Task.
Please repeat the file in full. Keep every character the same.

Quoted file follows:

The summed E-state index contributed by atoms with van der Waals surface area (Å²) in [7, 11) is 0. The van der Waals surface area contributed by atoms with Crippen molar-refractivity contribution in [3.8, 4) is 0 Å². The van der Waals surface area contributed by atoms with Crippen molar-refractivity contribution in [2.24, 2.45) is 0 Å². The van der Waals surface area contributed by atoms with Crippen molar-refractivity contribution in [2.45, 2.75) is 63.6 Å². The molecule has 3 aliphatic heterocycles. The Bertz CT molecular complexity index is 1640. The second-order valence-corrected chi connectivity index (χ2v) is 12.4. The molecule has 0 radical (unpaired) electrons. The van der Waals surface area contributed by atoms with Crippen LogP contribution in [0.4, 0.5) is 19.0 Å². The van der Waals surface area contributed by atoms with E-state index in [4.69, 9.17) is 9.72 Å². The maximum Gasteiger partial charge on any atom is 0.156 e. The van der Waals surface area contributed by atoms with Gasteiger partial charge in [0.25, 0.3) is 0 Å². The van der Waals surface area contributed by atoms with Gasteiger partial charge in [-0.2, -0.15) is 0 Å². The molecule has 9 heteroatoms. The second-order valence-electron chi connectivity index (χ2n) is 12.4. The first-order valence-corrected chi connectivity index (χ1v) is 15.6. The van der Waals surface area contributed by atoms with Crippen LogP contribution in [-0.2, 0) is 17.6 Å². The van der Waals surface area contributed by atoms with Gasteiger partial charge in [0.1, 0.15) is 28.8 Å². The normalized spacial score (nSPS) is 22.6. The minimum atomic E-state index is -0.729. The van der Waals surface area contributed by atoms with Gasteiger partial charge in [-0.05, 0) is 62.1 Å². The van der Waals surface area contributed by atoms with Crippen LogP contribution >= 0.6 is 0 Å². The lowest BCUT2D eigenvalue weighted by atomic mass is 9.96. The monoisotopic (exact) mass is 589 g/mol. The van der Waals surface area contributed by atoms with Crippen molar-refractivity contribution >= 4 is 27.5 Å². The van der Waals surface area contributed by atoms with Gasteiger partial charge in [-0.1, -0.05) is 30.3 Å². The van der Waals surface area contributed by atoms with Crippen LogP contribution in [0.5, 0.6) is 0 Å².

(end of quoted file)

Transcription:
The summed E-state index contributed by atoms with van der Waals surface area (Å²) in [7, 11) is 0. The van der Waals surface area contributed by atoms with Crippen molar-refractivity contribution in [3.8, 4) is 0 Å². The van der Waals surface area contributed by atoms with Crippen molar-refractivity contribution in [2.24, 2.45) is 0 Å². The van der Waals surface area contributed by atoms with Crippen molar-refractivity contribution in [2.45, 2.75) is 63.6 Å². The molecule has 3 aliphatic heterocycles. The Bertz CT molecular complexity index is 1640. The second-order valence-corrected chi connectivity index (χ2v) is 12.4. The molecule has 0 radical (unpaired) electrons. The van der Waals surface area contributed by atoms with Crippen LogP contribution in [0.4, 0.5) is 19.0 Å². The van der Waals surface area contributed by atoms with E-state index in [4.69, 9.17) is 9.72 Å². The maximum Gasteiger partial charge on any atom is 0.156 e. The van der Waals surface area contributed by atoms with Gasteiger partial charge in [0.25, 0.3) is 0 Å². The van der Waals surface area contributed by atoms with Gasteiger partial charge in [-0.2, -0.15) is 0 Å². The molecule has 9 heteroatoms. The second-order valence-electron chi connectivity index (χ2n) is 12.4. The first-order valence-corrected chi connectivity index (χ1v) is 15.6. The van der Waals surface area contributed by atoms with Crippen LogP contribution in [-0.2, 0) is 17.6 Å². The van der Waals surface area contributed by atoms with Gasteiger partial charge in [0.1, 0.15) is 28.8 Å². The normalized spacial score (nSPS) is 22.6. The minimum atomic E-state index is -0.729. The van der Waals surface area contributed by atoms with Gasteiger partial charge in [-0.05, 0) is 62.1 Å². The van der Waals surface area contributed by atoms with Crippen LogP contribution >= 0.6 is 0 Å². The lowest BCUT2D eigenvalue weighted by atomic mass is 9.96. The monoisotopic (exact) mass is 589 g/mol. The van der Waals surface area contributed by atoms with Crippen molar-refractivity contribution >= 4 is 27.5 Å². The van der Waals surface area contributed by atoms with Gasteiger partial charge in [-0.1, -0.05) is 30.3 Å². The van der Waals surface area contributed by atoms with Crippen LogP contribution in [0.5, 0.6) is 0 Å².